August 22, 2005
With 10 GPS stations recently installed across the northern Olympic Peninsula, the campaign GPS deployment to monitor the imminent Cascadia episodic tremor and slip event is underway. On August 4, 2005, permitting was completed for GPS installations in Olympic National Park where the bulk of the sites on the peninsula will be located. Since then, four GPS stations have been installed in the park and another 20 GPS units are scheduled for deployment in the Olympic Peninsula and Puget Sound regions in upcoming weeks.
The project, entitled “Stalking Cascadia Episodic and Slip with Enhanced GPS and Seismic Arrays,” is the first EarthScope funded use of the new UNAVCO supported pool of Topcon GB-1000 GPS systems. By using a dense array of GPS and broadband seismic equipment, principal investigators Ken Creager and Dan Johnson of the University of Washington, and Rick Bennett of the University of Arizona, hope to improve understanding of the periodic slow earthquakes that have been recently discovered to occur in the Cascadia subduction zone. The deployment is expected to be completed by mid-August and will last up to three months or until the ETS event has completed.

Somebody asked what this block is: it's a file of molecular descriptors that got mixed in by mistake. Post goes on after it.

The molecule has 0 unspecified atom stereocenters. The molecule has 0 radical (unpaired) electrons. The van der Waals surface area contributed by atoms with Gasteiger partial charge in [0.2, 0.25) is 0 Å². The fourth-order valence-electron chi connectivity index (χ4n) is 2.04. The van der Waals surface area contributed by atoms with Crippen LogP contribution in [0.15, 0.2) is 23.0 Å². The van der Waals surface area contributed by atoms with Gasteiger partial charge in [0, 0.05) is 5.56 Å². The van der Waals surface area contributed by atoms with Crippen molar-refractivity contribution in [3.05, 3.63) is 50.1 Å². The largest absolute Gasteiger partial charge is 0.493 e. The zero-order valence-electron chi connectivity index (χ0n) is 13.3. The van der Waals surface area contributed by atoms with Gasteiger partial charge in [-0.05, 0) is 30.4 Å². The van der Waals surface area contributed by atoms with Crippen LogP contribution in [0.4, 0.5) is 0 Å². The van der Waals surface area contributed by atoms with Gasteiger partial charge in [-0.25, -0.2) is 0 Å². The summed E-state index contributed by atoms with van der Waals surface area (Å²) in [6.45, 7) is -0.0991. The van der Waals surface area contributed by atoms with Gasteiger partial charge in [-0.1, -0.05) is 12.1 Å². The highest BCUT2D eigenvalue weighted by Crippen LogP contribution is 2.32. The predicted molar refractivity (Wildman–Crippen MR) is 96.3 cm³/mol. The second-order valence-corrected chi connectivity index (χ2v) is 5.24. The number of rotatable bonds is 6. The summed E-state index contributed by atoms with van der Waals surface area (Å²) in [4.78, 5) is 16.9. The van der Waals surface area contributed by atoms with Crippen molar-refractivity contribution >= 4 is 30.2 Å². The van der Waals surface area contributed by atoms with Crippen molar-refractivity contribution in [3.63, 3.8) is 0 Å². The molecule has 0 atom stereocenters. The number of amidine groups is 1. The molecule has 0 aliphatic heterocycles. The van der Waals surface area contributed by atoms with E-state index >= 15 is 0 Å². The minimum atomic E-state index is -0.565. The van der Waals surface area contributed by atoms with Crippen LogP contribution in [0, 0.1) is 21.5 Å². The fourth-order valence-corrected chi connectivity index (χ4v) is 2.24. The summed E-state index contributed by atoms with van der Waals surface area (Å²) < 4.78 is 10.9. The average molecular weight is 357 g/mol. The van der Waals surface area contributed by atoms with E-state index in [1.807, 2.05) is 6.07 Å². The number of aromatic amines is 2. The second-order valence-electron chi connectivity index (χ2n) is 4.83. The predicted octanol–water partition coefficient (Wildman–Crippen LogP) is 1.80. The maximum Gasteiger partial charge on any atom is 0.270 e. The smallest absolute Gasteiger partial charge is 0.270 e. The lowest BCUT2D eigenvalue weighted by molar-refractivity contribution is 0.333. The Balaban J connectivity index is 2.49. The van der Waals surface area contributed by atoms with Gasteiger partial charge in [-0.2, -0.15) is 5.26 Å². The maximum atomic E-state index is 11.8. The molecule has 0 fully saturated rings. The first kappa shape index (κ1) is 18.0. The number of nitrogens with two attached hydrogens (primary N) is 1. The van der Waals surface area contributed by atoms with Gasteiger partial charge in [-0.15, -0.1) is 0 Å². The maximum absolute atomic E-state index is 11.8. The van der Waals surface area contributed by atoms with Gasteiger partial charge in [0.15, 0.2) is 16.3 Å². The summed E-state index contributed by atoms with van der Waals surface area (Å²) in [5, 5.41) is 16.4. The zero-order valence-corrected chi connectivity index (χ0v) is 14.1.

The GPS installation design consists of an antenna mounted on a single galvanized steel rod that is driven 2-4 feet below the surface. The short antenna mount (only 1-2 feet above ground) and the high density of GPS sites being deployed will compensate for any monumentation instability. This design was chosen for ease of removal and to comply with the National Park Service’s “Leave No Trace” ethics.
Additional information on the Cascadia Episodic Tremor and Slip project can be found at http://www.pnsn.org/WEBICORDER/DEEPTREM/summer2005.html.
Last modified: 2020-01-28 22:54:12 America/Denver